Plas Llanstephan

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Plas Llanstephan

Plas Llanstephan is a mansion in the county of Carmarthenshire, Wales. It is set well back from the public road among pasture fields and is reached by a private driveway from the village of Llansteffan. Both the hall and the stable block are grade II listed buildings. Llansteffan Castle overlooks the house from the summit of a low hill to the southeast.

History[edit]

Plas Llanstephan was built in the second half of the 16th century by the Lloyd family.[1][2] The Lloyd family inhabited Plas until 1767, when the Meares family, of Eastington acquired it.[3]

It then passed to the family of Morris who were bankers in Carmarthen. For parts of the 19th century, the mansion was leased out to Sir John James Hamilton, and Sir John Williams (1840–1926). It was sold in 1920 to Sir Owen Cosby Philipps (1863–1937), politician and shipping magnate. He was made Lord Kylsant in 1923. The house passed to his wife, Lady Kylsant, on his death. On the death of Lady Kylsant in December 1952 it was inherited by her eldest daughter Nesta Donne Fisher-Hoch.[4] Her husband held the position of High Sheriff of Carmarthenshire during the 1960s.[5][6]

The grounds at Plas include one of the largest walled gardens in Wales. The stable block is dated 1788 and is thought to have been designed by John Nash.[7] The house was most recently sold in 2000: at this time it was in dire need of a complete overhaul as the property had fallen into an extreme state of disrepair. Both the hall and the associated stable block are grade II* listed buildings.[8]

The house[edit]

The house has a U-shaped plan and is built round a central court. The walls are built from rubble stone and stuccoed, with slate roofs and red brick chimneys. It is a two-storey building in late Georgian style with five windows across the facade and a single window on each forward-projecting wing. A flight of seven broad stone steps lead to the porticoed main door. The stable block and various outbuildings lie behind the house, which has a fine eighteenth century interior.[3]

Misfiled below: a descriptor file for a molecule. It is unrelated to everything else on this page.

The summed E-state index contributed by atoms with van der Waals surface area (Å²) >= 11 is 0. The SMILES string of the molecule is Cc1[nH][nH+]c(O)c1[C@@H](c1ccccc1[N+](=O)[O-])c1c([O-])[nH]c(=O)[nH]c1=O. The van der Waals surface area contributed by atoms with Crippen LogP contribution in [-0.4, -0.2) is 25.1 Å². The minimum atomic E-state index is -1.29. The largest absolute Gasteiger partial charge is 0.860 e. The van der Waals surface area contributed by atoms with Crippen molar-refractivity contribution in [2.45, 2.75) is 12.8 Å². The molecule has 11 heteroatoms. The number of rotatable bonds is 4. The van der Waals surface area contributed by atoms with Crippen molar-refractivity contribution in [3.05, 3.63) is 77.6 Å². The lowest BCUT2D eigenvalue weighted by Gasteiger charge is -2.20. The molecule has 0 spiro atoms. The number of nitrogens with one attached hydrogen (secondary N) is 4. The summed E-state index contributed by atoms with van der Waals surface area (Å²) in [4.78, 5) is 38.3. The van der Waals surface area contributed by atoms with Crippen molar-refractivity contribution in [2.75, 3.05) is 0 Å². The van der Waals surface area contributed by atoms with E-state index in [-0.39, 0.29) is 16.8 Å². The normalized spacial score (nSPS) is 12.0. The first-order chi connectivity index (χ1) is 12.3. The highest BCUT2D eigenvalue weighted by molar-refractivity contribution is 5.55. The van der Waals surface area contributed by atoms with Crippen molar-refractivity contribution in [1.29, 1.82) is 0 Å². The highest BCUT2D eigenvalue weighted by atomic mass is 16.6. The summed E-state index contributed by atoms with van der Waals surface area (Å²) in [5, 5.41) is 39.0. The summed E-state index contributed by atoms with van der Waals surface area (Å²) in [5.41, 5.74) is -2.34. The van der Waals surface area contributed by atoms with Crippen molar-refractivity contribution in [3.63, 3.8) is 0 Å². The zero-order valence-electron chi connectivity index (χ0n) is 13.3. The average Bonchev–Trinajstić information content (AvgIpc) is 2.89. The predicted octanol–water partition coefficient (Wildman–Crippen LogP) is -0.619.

References[edit]

  1. ^ "Llanstephan, Carmarthenshire". GENUKI.org.uk. 2012-12-21. Retrieved 2016-02-29. 
  2. ^ "Plas Llansteffan (C) Cered :: Geograph Britain and Ireland". Geograph.org.uk. Retrieved 2016-02-29. 
  3. ^ a b "Y Plas, Llansteffan". British Listed Buildings. Retrieved 7 April 2016. 
  4. ^ "Plas Llanstephan estate: Davies, Morris, Philipps and Fisher-Hoch families". The National Archives. Retrieved 2016-02-29. 
  5. ^ "Plas Llanstephan Additional Papers". Archivesnetworkwales.info. Retrieved 2016-02-29. 
  6. ^ "Nesta Donne Philipps and others". The Peerage. Retrieved 7 December 2009. 
  7. ^ Thomas Lloyd; Julian Orbach; Robert Scourfield. "Carmarthenshire and Ceredigion". Books.google.co.uk. p. 66. Retrieved 2016-02-29. 
  8. ^ "Listed Buildings in Llansteffan, Carmarthenshire, Wales". British Listed Buildings. Retrieved 22 December 2013. 

Coordinates: 51°46′06″N 4°23′37″W / 51.7684°N 4.3937°W / 51.7684; -4.3937